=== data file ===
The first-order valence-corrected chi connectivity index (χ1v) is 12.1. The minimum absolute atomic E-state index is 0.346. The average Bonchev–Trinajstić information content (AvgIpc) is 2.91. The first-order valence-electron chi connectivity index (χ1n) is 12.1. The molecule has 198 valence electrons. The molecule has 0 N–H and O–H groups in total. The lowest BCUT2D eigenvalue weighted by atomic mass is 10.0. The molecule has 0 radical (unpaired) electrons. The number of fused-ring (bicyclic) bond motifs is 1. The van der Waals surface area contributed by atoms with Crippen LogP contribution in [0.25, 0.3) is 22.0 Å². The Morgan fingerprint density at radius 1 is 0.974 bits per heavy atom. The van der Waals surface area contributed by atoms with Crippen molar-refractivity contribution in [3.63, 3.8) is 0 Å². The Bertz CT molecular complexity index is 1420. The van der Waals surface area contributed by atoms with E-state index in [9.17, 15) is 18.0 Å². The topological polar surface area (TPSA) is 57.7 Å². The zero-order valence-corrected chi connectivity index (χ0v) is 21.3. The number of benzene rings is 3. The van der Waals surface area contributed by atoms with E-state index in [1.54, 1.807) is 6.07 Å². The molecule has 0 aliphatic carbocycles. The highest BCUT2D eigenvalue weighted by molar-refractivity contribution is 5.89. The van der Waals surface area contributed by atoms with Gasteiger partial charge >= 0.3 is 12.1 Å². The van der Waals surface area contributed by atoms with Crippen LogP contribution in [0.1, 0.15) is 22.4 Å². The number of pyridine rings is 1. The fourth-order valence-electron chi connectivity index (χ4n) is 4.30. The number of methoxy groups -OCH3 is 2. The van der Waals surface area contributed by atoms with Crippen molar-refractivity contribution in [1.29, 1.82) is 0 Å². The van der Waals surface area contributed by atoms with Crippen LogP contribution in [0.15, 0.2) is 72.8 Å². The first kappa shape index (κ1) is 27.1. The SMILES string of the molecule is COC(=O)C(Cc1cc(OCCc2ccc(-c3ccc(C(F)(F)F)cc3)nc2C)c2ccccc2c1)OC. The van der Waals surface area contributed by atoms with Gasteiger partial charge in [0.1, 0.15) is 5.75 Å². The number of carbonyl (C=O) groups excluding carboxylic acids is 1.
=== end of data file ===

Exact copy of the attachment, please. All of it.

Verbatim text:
The first-order valence-corrected chi connectivity index (χ1v) is 12.1. The minimum absolute atomic E-state index is 0.346. The average Bonchev–Trinajstić information content (AvgIpc) is 2.91. The first-order valence-electron chi connectivity index (χ1n) is 12.1. The molecule has 198 valence electrons. The molecule has 0 N–H and O–H groups in total. The lowest BCUT2D eigenvalue weighted by atomic mass is 10.0. The molecule has 0 radical (unpaired) electrons. The number of fused-ring (bicyclic) bond motifs is 1. The van der Waals surface area contributed by atoms with Crippen LogP contribution in [0.25, 0.3) is 22.0 Å². The Morgan fingerprint density at radius 1 is 0.974 bits per heavy atom. The van der Waals surface area contributed by atoms with Crippen molar-refractivity contribution in [3.63, 3.8) is 0 Å². The Bertz CT molecular complexity index is 1420. The van der Waals surface area contributed by atoms with E-state index in [9.17, 15) is 18.0 Å². The topological polar surface area (TPSA) is 57.7 Å². The zero-order valence-corrected chi connectivity index (χ0v) is 21.3. The number of benzene rings is 3. The van der Waals surface area contributed by atoms with E-state index in [1.54, 1.807) is 6.07 Å². The molecule has 0 aliphatic carbocycles. The highest BCUT2D eigenvalue weighted by molar-refractivity contribution is 5.89. The van der Waals surface area contributed by atoms with Gasteiger partial charge >= 0.3 is 12.1 Å². The van der Waals surface area contributed by atoms with Crippen LogP contribution in [0.1, 0.15) is 22.4 Å². The number of pyridine rings is 1. The fourth-order valence-electron chi connectivity index (χ4n) is 4.30. The number of methoxy groups -OCH3 is 2. The van der Waals surface area contributed by atoms with Crippen molar-refractivity contribution in [1.29, 1.82) is 0 Å². The van der Waals surface area contributed by atoms with Crippen LogP contribution in [0.15, 0.2) is 72.8 Å². The first kappa shape index (κ1) is 27.1. The SMILES string of the molecule is COC(=O)C(Cc1cc(OCCc2ccc(-c3ccc(C(F)(F)F)cc3)nc2C)c2ccccc2c1)OC. The van der Waals surface area contributed by atoms with Gasteiger partial charge in [0.1, 0.15) is 5.75 Å². The number of carbonyl (C=O) groups excluding carboxylic acids is 1.